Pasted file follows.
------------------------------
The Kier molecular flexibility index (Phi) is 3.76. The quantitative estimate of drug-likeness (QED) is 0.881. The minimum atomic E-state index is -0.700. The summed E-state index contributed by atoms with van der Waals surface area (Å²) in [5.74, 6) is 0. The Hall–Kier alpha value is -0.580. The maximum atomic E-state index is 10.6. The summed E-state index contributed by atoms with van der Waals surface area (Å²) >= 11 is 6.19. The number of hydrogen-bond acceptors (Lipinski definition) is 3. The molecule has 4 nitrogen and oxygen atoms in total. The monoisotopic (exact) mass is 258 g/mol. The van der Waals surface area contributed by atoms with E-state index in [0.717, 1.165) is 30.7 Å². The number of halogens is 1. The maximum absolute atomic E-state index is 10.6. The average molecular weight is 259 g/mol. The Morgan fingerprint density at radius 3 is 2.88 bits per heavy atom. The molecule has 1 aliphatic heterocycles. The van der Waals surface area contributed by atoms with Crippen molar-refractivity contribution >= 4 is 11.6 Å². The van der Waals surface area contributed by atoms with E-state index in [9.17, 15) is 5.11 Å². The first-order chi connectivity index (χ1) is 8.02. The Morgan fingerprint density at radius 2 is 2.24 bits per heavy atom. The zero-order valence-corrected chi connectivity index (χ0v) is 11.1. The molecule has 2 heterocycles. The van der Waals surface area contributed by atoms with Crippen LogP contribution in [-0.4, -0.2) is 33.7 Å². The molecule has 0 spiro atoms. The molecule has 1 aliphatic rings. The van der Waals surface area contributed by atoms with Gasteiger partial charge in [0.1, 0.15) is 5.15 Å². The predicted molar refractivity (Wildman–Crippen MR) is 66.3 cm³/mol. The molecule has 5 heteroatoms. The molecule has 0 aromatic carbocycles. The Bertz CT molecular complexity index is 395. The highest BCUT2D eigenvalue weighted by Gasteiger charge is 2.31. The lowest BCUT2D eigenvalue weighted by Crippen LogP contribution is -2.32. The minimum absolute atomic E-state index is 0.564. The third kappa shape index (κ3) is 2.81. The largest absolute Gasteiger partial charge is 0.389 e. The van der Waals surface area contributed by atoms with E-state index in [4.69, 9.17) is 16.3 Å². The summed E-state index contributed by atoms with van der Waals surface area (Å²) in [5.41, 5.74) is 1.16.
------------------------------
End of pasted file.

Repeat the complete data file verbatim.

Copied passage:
The Kier molecular flexibility index (Phi) is 3.76. The quantitative estimate of drug-likeness (QED) is 0.881. The minimum atomic E-state index is -0.700. The summed E-state index contributed by atoms with van der Waals surface area (Å²) in [5.74, 6) is 0. The Hall–Kier alpha value is -0.580. The maximum atomic E-state index is 10.6. The summed E-state index contributed by atoms with van der Waals surface area (Å²) >= 11 is 6.19. The number of hydrogen-bond acceptors (Lipinski definition) is 3. The molecule has 4 nitrogen and oxygen atoms in total. The monoisotopic (exact) mass is 258 g/mol. The van der Waals surface area contributed by atoms with E-state index in [0.717, 1.165) is 30.7 Å². The number of halogens is 1. The maximum absolute atomic E-state index is 10.6. The average molecular weight is 259 g/mol. The Morgan fingerprint density at radius 3 is 2.88 bits per heavy atom. The molecule has 1 aliphatic heterocycles. The van der Waals surface area contributed by atoms with Crippen molar-refractivity contribution >= 4 is 11.6 Å². The van der Waals surface area contributed by atoms with E-state index in [9.17, 15) is 5.11 Å². The first-order chi connectivity index (χ1) is 8.02. The Morgan fingerprint density at radius 2 is 2.24 bits per heavy atom. The zero-order valence-corrected chi connectivity index (χ0v) is 11.1. The molecule has 2 heterocycles. The van der Waals surface area contributed by atoms with Crippen LogP contribution in [-0.4, -0.2) is 33.7 Å². The molecule has 0 spiro atoms. The molecule has 1 aliphatic rings. The van der Waals surface area contributed by atoms with Gasteiger partial charge in [0.1, 0.15) is 5.15 Å². The predicted molar refractivity (Wildman–Crippen MR) is 66.3 cm³/mol. The molecule has 5 heteroatoms. The molecule has 0 aromatic carbocycles. The Bertz CT molecular complexity index is 395. The highest BCUT2D eigenvalue weighted by Gasteiger charge is 2.31. The lowest BCUT2D eigenvalue weighted by Crippen LogP contribution is -2.32. The minimum absolute atomic E-state index is 0.564. The third kappa shape index (κ3) is 2.81. The largest absolute Gasteiger partial charge is 0.389 e. The van der Waals surface area contributed by atoms with E-state index in [4.69, 9.17) is 16.3 Å². The summed E-state index contributed by atoms with van der Waals surface area (Å²) in [5.41, 5.74) is 1.16.